Moreover, setting clear, challenging, but still attainable learning goals is another good way to get students more interested. Educators can inform the students clearly what they need to learn and give them regular feedback on their progress towards achieving the objectives.


This is where the main work is. Here the educator will have to break down the steps that will be taken to complete the lesson. Details of the learning style that will be used will also be included in this section. The procedure usually has three main parts: an introduction, the main activity or lesson, and a conclusion.

  • During the introduction, teachers try to get the students’ attention and get them interested in the subject. They can engage students by asking thought-provoking questions, telling a relevant story or anecdote, or using an eye-catching visual aid.
  • The main activity or lesson is where most of the learning takes place. This part of the lesson plan includes the strategies and techniques that will be used to teach the lesson and achieve the learning goals. Teachers can help students learn in many ways, such as through lectures, discussions, group activities, or hands-on experiments. They may also allow students to practice and use what they’ve learned in different situations.
  • Lastly, the conclusion is the last part of the lesson. It summarizes the most important ideas and points covered in the lesson. Teachers can use this phase to give students a chance to think about what they’ve learned and ask questions. They may also use formative assessments like quizzes, or polls, to help them assess their teaching and modify their instruction based on the results.


Closure is an essential part of a lesson plan because it gives students a chance to think about what they’ve learned, make sure they understand the main ideas and ask any questions they might have. Usually, the closing phase includes a summary of the lesson’s main points, a review of the learning goals, and a chance for students to ask questions or seek clarification about anything they failed to understand.

During the closing, teachers can also allow students to use what they’ve learned differently or connect it to the real world. This can help them better understand the ideas and remember them effectively. How and where the lesson closes is a significant aspect of any lesson plan. For a physical class, the lesson can be closed inside the class or outside the class, usually through a field trip or an excursion. 

Teachers can also use the closure phase to give students feedback on how they did and how close they are to meeting the learning objectives. This can get students excited about their work and provide them with a sense of pride in their accomplishments.


This is how you know if the class meets the objective of the lesson. There are different ways to assess the students to see if they fulfil the lesson objectives. Some of which include.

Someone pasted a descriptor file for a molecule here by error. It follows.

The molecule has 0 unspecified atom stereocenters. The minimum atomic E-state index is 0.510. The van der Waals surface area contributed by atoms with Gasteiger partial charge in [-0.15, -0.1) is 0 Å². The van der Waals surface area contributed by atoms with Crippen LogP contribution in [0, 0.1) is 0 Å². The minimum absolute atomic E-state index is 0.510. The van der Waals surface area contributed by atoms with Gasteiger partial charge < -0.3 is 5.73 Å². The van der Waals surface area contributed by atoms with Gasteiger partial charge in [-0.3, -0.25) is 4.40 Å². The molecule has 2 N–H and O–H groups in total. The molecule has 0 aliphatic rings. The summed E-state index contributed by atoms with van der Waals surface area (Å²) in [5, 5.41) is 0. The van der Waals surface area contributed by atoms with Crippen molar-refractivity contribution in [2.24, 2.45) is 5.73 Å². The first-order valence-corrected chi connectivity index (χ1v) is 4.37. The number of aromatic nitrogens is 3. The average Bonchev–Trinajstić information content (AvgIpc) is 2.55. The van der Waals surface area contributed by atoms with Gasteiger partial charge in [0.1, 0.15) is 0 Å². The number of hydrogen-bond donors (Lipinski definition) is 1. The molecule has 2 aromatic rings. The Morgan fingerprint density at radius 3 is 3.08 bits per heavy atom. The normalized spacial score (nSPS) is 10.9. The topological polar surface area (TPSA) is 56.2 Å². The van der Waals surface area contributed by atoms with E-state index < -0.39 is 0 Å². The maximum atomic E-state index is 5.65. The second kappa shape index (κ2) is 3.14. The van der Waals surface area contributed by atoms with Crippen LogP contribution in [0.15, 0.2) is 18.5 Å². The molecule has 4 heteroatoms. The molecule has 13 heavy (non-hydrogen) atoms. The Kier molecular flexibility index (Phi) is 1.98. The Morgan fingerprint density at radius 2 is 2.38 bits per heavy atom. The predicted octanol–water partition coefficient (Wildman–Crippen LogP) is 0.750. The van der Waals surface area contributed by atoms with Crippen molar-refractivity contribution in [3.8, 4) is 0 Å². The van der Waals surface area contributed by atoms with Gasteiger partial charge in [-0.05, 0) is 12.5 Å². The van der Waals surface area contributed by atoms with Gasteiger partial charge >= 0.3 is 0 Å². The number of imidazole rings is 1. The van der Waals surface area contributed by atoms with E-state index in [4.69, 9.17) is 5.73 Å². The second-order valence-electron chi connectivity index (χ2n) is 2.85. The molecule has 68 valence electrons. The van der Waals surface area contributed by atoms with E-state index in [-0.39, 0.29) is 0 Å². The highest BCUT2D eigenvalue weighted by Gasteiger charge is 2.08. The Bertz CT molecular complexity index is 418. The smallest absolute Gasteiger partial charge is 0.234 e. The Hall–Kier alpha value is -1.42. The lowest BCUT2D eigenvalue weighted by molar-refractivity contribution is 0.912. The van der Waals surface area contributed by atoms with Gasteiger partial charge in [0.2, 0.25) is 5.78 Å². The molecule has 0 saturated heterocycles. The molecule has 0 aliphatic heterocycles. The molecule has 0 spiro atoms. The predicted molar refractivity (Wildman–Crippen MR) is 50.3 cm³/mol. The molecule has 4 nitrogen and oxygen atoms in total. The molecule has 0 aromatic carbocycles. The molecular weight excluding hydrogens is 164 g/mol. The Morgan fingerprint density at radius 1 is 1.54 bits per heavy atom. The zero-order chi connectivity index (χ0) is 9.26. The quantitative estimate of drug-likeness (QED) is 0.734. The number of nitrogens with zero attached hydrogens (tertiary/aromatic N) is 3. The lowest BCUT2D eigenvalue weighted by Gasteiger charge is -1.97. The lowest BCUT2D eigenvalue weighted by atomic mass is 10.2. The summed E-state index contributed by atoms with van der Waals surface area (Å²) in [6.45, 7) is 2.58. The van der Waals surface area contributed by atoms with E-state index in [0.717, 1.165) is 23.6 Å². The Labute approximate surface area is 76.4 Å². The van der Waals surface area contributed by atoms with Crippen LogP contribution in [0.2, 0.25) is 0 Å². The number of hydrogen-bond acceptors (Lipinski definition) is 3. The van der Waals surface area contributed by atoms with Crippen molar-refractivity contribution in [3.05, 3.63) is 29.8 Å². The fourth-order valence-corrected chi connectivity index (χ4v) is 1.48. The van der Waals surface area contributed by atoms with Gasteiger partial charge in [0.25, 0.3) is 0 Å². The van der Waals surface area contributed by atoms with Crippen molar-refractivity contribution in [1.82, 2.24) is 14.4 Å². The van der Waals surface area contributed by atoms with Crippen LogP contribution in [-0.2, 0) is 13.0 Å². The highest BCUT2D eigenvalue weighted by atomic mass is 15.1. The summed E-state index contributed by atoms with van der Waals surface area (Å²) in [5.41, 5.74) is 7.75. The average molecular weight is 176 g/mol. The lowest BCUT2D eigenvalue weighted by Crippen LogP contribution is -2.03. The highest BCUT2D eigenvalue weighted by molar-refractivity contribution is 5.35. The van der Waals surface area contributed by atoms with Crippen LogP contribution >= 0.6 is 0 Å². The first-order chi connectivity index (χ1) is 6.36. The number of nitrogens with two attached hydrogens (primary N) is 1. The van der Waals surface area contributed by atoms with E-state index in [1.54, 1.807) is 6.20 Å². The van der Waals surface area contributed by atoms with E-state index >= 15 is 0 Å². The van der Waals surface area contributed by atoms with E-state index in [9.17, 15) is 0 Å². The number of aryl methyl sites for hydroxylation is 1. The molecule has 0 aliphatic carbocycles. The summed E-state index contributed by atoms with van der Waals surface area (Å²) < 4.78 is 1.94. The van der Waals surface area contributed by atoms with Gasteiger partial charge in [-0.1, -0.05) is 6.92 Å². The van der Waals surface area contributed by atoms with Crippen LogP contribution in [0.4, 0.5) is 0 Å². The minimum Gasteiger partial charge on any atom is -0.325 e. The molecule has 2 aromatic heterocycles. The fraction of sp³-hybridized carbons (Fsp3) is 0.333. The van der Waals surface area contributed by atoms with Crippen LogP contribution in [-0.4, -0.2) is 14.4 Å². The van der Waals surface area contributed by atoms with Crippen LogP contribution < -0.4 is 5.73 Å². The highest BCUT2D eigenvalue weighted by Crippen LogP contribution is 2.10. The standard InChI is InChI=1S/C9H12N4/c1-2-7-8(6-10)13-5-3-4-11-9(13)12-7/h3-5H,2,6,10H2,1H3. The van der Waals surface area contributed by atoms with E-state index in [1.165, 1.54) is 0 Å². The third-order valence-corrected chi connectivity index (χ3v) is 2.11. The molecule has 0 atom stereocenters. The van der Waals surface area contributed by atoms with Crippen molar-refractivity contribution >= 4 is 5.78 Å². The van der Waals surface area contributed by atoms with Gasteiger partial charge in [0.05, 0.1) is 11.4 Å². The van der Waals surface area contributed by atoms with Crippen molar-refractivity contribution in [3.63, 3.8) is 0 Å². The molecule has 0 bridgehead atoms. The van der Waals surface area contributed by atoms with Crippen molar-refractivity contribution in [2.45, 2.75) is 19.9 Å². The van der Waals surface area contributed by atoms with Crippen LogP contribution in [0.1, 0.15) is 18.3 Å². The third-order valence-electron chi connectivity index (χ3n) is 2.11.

• Observation: Here, the educator pays attention to each student in the class. They sometimes take notes of the student’s strengths and weaknesses while the class is going on.  
  • Demonstration: With this method, the teachers allow the class to practice and show what they learned.
  • Conversation: Here, the teacher has a free conversation with the students to see how much they have learned. Having a conversation with the students also helps strengthen the relationship between the students and the educator.  

What is Classroom Management?

Classroom management covers the various techniques and skills used by teachers to make sure the classroom runs smoothly. It helps stop the students from showing any form of disruptive behavior, or at least, it helps to control such behaviors to the nearest minimum.

Creating a structured environment for learning, where students understand that there are clear-cut rules to abide by, will help promote learning. It will also help curb the situations that could lead to troublesome consequences and help eliminate behaviors that will disrupt learning.

The approach to class management depends on the subject that is being taught, as well as the age group of the students. The number of students you have and your personality also determines your approach to class management.


The goal of every teacher is to produce academically attentive, focused, and productive students. Sadly, it could take years for a teacher to develop the appropriate and most effective approach to accomplish proper class management. As an educator becoming highly skilled in classroom management requires continuous learning and practising. For some, it is a lifelong learning process. However, effective classroom management benefits both the teachers and the students in so many ways. 



(1) O’Bannon, B. (2008). “What is a Lesson Plan?”. Innovative Technology Center * The University of Tennessee. Archived from the original on July 29, 2011. Retrieved May 17, 2011.

(2) “What Is A Lesson Plan?”. English Club. Retrieved 15 October 2014.